We turn to pages 212–213 of Vos’ book Biblical Theology: Old and New Testaments to discuss the mode of reception of the prophetic revelation. In the fourth section of his book, Vos continues to contrast the modernist conception with that of confessional orthodoxy. He stresses that revelation does not originate naturally but is in its essence, “a real communication” from God to the prophets.
Our study of Vos is focused on biblical theology, or what Vos termed “the history of special revelation.” A modernized conception of revelation construes history as natural and mechanical in character. History is encased in patterns of natural cause and effect. It is a closed reality. For the Kantian, the mind of man imposes rational categories onto nature. Others view the mind and discovering natural and immutable laws, which don’t exhibit any variation. It is an anti-supernaturalist conception of history. For the modernist, supernatural revelation cannot exist in the sphere of natural history.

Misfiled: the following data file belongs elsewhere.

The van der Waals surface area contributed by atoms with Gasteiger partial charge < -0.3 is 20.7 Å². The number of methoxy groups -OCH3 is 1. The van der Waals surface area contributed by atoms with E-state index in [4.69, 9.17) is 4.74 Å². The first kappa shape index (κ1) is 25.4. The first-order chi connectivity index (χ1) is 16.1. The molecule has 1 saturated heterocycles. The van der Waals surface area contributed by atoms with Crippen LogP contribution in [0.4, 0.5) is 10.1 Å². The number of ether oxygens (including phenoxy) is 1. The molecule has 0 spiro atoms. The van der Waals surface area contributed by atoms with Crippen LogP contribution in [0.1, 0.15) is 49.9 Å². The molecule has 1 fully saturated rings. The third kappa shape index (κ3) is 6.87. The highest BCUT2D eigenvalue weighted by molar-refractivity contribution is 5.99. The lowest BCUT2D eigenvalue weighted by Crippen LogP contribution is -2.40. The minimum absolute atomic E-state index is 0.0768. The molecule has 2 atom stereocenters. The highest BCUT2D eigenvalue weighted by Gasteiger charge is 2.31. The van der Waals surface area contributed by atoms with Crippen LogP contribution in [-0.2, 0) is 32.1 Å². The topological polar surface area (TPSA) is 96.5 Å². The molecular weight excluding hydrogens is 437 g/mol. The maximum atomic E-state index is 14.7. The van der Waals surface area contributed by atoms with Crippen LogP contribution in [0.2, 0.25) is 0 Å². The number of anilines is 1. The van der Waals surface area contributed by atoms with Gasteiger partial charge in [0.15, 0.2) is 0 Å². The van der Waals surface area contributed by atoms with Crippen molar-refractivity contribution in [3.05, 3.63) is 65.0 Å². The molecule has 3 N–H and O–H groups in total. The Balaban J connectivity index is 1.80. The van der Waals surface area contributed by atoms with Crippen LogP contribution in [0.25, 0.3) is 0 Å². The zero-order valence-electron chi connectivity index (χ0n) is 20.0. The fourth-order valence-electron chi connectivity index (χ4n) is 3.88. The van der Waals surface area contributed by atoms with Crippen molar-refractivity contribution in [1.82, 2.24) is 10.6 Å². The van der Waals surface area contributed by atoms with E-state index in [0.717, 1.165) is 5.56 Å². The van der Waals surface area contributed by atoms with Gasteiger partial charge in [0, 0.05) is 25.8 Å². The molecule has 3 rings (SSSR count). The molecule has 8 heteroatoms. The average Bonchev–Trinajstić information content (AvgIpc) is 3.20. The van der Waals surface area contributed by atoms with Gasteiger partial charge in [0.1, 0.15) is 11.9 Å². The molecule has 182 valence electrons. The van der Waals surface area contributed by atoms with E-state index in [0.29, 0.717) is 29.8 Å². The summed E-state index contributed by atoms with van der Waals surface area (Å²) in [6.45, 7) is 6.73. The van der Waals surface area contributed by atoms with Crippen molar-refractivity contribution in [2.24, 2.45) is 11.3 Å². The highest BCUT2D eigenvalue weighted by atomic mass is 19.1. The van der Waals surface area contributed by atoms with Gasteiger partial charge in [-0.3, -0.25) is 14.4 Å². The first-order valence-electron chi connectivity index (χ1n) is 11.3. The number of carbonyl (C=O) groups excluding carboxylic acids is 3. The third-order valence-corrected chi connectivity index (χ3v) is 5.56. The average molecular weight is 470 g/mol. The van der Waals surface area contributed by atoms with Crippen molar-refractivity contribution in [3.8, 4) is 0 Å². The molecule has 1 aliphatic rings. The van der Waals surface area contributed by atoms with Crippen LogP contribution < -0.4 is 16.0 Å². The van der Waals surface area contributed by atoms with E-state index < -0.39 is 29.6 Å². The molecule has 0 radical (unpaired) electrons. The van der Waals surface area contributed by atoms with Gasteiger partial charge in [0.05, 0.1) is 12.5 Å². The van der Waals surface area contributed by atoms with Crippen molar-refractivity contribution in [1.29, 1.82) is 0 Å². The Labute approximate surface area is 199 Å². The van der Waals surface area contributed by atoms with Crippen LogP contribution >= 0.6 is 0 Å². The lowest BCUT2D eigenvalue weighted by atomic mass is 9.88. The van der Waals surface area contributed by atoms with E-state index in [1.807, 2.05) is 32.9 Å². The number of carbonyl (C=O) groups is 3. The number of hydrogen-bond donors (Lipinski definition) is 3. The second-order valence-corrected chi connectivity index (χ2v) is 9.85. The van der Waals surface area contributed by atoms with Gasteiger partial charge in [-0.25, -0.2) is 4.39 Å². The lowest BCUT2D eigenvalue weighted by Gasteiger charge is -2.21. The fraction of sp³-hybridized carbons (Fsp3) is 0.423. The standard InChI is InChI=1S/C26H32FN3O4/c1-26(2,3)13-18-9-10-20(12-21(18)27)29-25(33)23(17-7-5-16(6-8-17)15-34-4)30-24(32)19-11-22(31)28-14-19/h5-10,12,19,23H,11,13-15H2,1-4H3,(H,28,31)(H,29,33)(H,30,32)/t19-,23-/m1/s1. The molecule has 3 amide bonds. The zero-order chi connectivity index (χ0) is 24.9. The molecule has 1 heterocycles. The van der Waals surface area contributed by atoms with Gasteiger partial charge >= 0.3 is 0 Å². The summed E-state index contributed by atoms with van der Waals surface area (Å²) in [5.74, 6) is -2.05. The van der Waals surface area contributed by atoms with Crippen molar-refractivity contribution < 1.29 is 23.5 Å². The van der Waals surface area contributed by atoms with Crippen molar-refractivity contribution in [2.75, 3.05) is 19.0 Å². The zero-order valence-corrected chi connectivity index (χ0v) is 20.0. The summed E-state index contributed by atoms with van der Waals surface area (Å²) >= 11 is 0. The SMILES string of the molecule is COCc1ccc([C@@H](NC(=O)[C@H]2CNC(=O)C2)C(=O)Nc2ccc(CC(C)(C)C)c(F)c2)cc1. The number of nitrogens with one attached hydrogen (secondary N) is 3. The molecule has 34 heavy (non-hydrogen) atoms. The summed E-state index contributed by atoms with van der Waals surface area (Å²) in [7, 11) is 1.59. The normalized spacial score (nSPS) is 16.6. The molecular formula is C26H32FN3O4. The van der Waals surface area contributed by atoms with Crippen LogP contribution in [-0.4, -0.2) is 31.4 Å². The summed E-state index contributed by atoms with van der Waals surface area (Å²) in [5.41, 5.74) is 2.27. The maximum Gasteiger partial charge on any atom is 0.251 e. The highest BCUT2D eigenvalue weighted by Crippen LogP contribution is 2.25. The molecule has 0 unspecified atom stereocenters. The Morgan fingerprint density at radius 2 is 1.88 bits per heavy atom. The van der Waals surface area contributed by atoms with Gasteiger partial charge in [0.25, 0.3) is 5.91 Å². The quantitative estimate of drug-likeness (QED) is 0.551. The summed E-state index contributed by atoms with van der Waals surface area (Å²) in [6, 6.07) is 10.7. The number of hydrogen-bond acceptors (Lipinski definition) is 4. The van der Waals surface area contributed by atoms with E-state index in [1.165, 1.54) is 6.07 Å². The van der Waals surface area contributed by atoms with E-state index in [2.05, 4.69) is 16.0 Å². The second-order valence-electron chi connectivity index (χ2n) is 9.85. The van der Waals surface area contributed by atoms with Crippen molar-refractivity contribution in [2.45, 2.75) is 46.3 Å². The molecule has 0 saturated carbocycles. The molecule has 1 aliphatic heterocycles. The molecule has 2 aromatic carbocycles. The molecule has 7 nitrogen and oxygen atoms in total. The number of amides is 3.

Vos, however, is unwavering in his commitment to the self-attesting word of God, which is a supernatural word from the transcendent God, who nevertheless condescends voluntarily to speak to those made in his image.
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